"People say, 'You were raised right,'" Napoli said. "I go straight to, 'That's because of my mom.' My mom was one who showed me the way, showed me how to be the person I am today." (Browne - - 5/9/14)

  • The fact that Napoli is still a bachelor has allowed his mother to continue to nurture him the same way she did many years ago. When the first baseman recently bought his own place in Boston, his mother completely arranged it for him.

    "She loves coming here to Boston," Napoli said. "She set up my whole place. I let her design my whole place here. She loves that kind of stuff. She does anything for her children. It's not just me, but my brother and sister. Any time we need something, she'll bend backward and do anything. Even if she has something crazy going on, she'll drop everything and do anything for us."

    "Every time we go, it's so funny, because he'll say, 'Don't you want to stay an extra couple of days?' It's always a couple of extra days," Torres said. "I love it. We stay at his place. I get up and he'll leave and I'll make his bed and my husband cooks him breakfast. So yeah, we have a really, really tight bond. We're very close."

    Torres laughs with her son about how life might change once he settles down and gets married. "I always joke with him that I'm not really in any hurry for him to get married. It's just a joke. Of course I want a daughter-in-law and grandchildren some day when he's ready," Torres said." (5/9/14)  

  • Napoli was about to undergo surgery for sleep apnea a few weeks back when one of the nurses asked him to remove a bracelet from his wrist. But he didn't take it off because it meant too much to him. There was simply too much of a connection, and he rarely removes it.

    The blue bracelet says "Lacey Strong" and has hearts on it, and it is for a foundation in memory of Lacey Warner, someone who Napoli will never forget.  Lacey died at the age of 16 in May, 2014 due to complications related to a congenital heart defect. But in her last few months of life, Napoli tried to bring her whatever joy he could.

    The story starts with some coincidence. Lacey's mom, Debbie, went to high school with Napoli's mother, Donna, in Florida. When the Warner family was trying to raise money for Lacey's father, Steve, to run the 2014 Boston Marathon for Miles for Miracles, Debbie asked Donna if her son, Mike, might consider helping them raise the necessary funds.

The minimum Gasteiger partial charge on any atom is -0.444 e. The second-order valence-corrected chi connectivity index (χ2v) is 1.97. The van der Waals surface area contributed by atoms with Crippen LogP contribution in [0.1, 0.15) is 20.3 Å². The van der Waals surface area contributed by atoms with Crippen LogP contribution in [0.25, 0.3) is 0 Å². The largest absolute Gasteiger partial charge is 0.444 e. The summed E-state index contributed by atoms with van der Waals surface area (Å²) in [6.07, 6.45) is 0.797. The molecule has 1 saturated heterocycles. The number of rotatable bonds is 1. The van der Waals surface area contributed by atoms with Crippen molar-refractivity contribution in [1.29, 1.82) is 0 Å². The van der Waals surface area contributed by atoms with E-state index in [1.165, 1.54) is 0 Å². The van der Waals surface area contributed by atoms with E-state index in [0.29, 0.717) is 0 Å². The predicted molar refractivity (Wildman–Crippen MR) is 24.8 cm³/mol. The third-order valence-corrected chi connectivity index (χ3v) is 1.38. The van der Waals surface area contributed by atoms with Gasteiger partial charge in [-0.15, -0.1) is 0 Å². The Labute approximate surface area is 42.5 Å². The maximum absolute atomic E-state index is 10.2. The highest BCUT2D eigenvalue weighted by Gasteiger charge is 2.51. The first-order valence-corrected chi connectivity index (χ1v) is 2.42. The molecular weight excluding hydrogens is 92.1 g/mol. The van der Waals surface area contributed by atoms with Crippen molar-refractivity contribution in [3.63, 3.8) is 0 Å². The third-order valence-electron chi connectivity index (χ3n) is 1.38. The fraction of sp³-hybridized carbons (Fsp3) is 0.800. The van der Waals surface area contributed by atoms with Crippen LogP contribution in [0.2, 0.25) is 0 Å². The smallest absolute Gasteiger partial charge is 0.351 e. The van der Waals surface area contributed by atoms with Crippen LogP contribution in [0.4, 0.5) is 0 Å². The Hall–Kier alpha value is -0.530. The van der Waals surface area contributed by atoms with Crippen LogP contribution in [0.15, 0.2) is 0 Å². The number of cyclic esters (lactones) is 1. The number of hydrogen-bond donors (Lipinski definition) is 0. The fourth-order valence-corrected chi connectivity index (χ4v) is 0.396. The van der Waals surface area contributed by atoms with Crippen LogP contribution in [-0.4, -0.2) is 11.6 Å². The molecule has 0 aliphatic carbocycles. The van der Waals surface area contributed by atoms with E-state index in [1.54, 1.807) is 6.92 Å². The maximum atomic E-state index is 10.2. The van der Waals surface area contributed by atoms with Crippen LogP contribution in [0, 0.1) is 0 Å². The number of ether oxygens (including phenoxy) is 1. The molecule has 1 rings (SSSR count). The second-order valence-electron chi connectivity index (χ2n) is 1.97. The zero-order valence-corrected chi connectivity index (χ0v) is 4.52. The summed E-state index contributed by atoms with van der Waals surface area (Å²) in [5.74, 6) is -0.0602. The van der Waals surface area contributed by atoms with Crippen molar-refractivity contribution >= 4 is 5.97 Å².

Without hesitation, Napoli provided the Warner family with the entire $4,000 needed so that Steve could run the Boston Marathon in tribute to his daughter. But the story goes far beyond the generous check Napoli wrote.

    Lacey had gone into heart failure in April 2014, and was airlifted from her native West Virginia to Boston Children's Hospital. One day Lacey got a visitor in her hospital room. The man happened to be her favorite baseball player.

    "Mike really wanted to come see her before her surgery," said Debbie Warner. "The hospital made arrangements,  and he came the day before her surgery and she thought that was the greatest thing when he walked into the room.

    "He had sent so many balloons, and then he brought her all kinds of quilts for her bed, and pillows and T-shirts and hats and jerseys, everything autographed, and baseballs. It was great, it was just great. We took lots of pictures of them and he talked to her and talked to us and he was just so kind and personable.

    "That was like the last fun event that Lacey really had because she never recovered from her surgery."  Napoli feels like it was the least he could do.  "I knew what was going on and just wanted to make her feel happy," Napoli said. "I heard she loved me as a player and was a huge fan and I tried to do whatever I could to make her happy. I still keep in touch with her parents and they came and saw me in Pittsburgh last season. I text with her mother all the time."

    The connection between Napoli and Lacey is one the Warner family still keeps close to their heart.  "He's really a genuine person," said Debbie Warner. "He just really cares. He's such a caring person. He just takes everything to heart. Any time I see him, it's like kind of a tear in his eyes, like, happy to see us. I told his mom, Donna, I just feel like he's part of my family because of that last connection he had with Lacey."

    Fittingly, before Lacey Warner got to know Napoli, she wore No. 12 while playing in a youth baseball league in West Virginia.  "She would always look for No. 12 when she watched on TV, and she called him Mikey," said Debbie Warner. "She would clap for him and we would sit here and watch the Red Sox games. We took her to the game [in 2013] when the Red Sox won the ALCS, and we spent a whole bunch of time with Mike Napoli's family before the game."

    The 16 years that the Warner family had with Lacey was a gift. "They told us during her first year she wouldn't live beyond her first year, and then we finally got her to Boston [for medical attention], and we got 16 years," said Steve Warner. "They were just amazing people in Boston. We'll have a relationship with them forever, just like we will Mike. It's very special." (By Ian Browne / / November 26, 2014)

  • Each time Napoli wakes up, he immediately checks the clock. If he got three straight solid hours of sleep, it is a small victory. If he can remember details from a dream he just had, he knows that means good things for the day ahead.

    For a long time, Napoli could not recall dreams. He fought an extreme case of sleep apnea, and his sleep was too sporadic. He would wake up before reaching a deep state of slumber, and then repeat the tiring process all night until it was time to force himself to get out of bed and head to the ballpark.  Things have improved dramatically for Napoli in 2015-2016.

    "I have some dreams. Crazy, weird, off-the-wall dreams," Napoli said. "It's funny. When I wake up and I'm like, 'Man, I dreamed last night,' I know I'm going to have a good day where I'm feeling crisp. It's definitely a good feeling, for sure."